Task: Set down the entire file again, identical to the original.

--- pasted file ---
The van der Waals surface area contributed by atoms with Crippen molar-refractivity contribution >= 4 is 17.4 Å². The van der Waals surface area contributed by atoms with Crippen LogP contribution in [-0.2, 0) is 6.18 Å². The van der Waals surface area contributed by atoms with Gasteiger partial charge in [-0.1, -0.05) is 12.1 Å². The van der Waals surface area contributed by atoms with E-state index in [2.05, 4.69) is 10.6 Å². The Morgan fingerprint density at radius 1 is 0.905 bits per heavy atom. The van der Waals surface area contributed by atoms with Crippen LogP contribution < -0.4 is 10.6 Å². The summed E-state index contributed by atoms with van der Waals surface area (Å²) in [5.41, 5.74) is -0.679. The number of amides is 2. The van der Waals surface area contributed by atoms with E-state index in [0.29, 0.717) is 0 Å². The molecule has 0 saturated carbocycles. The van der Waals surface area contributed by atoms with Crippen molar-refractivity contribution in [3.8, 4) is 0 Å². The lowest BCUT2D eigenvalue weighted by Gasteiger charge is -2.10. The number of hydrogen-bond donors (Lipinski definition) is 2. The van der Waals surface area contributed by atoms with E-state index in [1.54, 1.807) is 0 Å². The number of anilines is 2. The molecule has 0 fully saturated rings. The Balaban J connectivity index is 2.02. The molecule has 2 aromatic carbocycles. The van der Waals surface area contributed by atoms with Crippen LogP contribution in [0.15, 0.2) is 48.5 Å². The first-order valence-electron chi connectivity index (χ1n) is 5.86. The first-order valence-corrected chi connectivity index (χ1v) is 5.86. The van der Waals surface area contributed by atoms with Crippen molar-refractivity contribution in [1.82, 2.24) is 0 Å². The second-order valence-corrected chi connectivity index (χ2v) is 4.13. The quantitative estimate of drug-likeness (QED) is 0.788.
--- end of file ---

The van der Waals surface area contributed by atoms with Crippen molar-refractivity contribution >= 4 is 17.4 Å². The van der Waals surface area contributed by atoms with Crippen LogP contribution in [-0.2, 0) is 6.18 Å². The van der Waals surface area contributed by atoms with Gasteiger partial charge in [-0.1, -0.05) is 12.1 Å². The van der Waals surface area contributed by atoms with E-state index in [2.05, 4.69) is 10.6 Å². The Morgan fingerprint density at radius 1 is 0.905 bits per heavy atom. The van der Waals surface area contributed by atoms with Crippen LogP contribution < -0.4 is 10.6 Å². The summed E-state index contributed by atoms with van der Waals surface area (Å²) in [5.41, 5.74) is -0.679. The number of amides is 2. The van der Waals surface area contributed by atoms with E-state index in [0.29, 0.717) is 0 Å². The molecule has 0 saturated carbocycles. The van der Waals surface area contributed by atoms with Crippen molar-refractivity contribution in [3.8, 4) is 0 Å². The lowest BCUT2D eigenvalue weighted by Gasteiger charge is -2.10. The number of hydrogen-bond donors (Lipinski definition) is 2. The van der Waals surface area contributed by atoms with E-state index in [1.54, 1.807) is 0 Å². The number of anilines is 2. The molecule has 0 fully saturated rings. The Balaban J connectivity index is 2.02. The molecule has 2 aromatic carbocycles. The van der Waals surface area contributed by atoms with Crippen LogP contribution in [0.15, 0.2) is 48.5 Å². The first-order valence-electron chi connectivity index (χ1n) is 5.86. The first-order valence-corrected chi connectivity index (χ1v) is 5.86. The van der Waals surface area contributed by atoms with Crippen molar-refractivity contribution in [1.82, 2.24) is 0 Å². The second-order valence-corrected chi connectivity index (χ2v) is 4.13. The quantitative estimate of drug-likeness (QED) is 0.788.